8. You Better Shop Around: Experts suggest that not all service centers are the same and that you’ll want to shop around for the best price. Keep in mind that even different dealerships of the same brand may offer varying promotions and prices. Furthermore, routine maintenance can be done by independent shops, which are typically less costly than dealerships. Simply make sure you maintain proper (service) records and that they are handy. And, don’t forget to forget to check your owner’s manual for specifics on what the price includes for necessary service; or if you’re handy, you can do some of the basics yourself.

9. Keep Track Of Tires: Make sure your tires are properly inflates since underinflated tires need more energy to roll, and you risk a blow out. According to the EPA, a tire that’s underinflated by just two psi can result in a 1 percent increase in how much fuel you use. And, they can build up excess heat, which may result in tire failure. They recommend checking tire pressure monthly when tires are cold. The suggested tire pressures should be found on a label inside the car, typically in a doorjamb or inside the glove-box lid.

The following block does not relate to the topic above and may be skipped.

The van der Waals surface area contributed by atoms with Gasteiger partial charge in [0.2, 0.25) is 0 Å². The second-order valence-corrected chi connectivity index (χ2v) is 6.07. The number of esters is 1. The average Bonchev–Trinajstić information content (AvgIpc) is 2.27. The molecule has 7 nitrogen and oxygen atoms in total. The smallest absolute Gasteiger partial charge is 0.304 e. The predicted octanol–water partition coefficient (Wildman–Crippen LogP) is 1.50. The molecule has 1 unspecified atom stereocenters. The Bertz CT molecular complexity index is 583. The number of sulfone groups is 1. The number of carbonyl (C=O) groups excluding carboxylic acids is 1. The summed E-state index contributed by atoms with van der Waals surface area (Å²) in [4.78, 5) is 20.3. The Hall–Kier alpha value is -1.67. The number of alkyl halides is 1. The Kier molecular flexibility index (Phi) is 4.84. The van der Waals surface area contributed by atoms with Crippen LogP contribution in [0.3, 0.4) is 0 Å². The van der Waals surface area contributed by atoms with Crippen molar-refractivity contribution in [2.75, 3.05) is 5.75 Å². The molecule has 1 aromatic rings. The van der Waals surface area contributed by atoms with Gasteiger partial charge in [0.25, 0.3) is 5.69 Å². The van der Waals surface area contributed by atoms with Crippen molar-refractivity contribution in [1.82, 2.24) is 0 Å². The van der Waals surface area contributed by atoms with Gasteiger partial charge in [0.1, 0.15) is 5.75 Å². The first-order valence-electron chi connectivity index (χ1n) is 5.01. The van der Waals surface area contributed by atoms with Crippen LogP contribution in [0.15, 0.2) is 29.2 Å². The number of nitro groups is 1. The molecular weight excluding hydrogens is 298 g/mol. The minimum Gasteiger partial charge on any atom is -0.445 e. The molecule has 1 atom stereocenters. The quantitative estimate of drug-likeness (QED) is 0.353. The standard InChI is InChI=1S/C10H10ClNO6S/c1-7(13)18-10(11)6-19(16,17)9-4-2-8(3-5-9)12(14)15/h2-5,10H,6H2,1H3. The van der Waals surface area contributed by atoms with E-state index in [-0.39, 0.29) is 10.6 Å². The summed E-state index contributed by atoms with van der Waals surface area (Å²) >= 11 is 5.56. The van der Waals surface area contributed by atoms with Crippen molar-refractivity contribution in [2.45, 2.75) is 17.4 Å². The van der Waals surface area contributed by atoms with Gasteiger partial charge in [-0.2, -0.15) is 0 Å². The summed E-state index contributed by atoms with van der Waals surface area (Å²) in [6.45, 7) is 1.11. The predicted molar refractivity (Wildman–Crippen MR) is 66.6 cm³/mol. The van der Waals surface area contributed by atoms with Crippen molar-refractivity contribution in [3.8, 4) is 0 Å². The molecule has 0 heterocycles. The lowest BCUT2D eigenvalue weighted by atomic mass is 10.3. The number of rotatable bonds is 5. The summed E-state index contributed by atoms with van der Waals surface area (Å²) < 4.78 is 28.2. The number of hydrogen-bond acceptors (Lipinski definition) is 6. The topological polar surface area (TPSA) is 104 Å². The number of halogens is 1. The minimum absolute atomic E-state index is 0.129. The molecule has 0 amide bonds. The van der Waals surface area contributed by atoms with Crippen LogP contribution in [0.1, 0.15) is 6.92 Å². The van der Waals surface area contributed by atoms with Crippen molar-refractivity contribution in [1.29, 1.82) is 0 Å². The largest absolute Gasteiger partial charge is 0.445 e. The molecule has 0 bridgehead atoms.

10. Do An Insurance Search: Make sure you also shop around for insurance. Professionals point out that some insurers may charge more, even double. Look in the yellow pages or on the Net for the best insurance-rate quotes available. Keep in mind you should always carry an ample amount of liability insurance, but you don’t need to spend frivolously on collision and comprehensive if you own an older car. Once collision and comprehensive premiums reach 10 percent of the car’s book value, experts suggest giving thought to dropping them. In addition, they recommend raising your deductibles to the highest limit you are comfortable with. And recheck competitive rates every year or two.


Long Island Money & Careers Articles > Financially Driven: Getting The Most Out Of Your Vehicle For The Least Amount Of Money.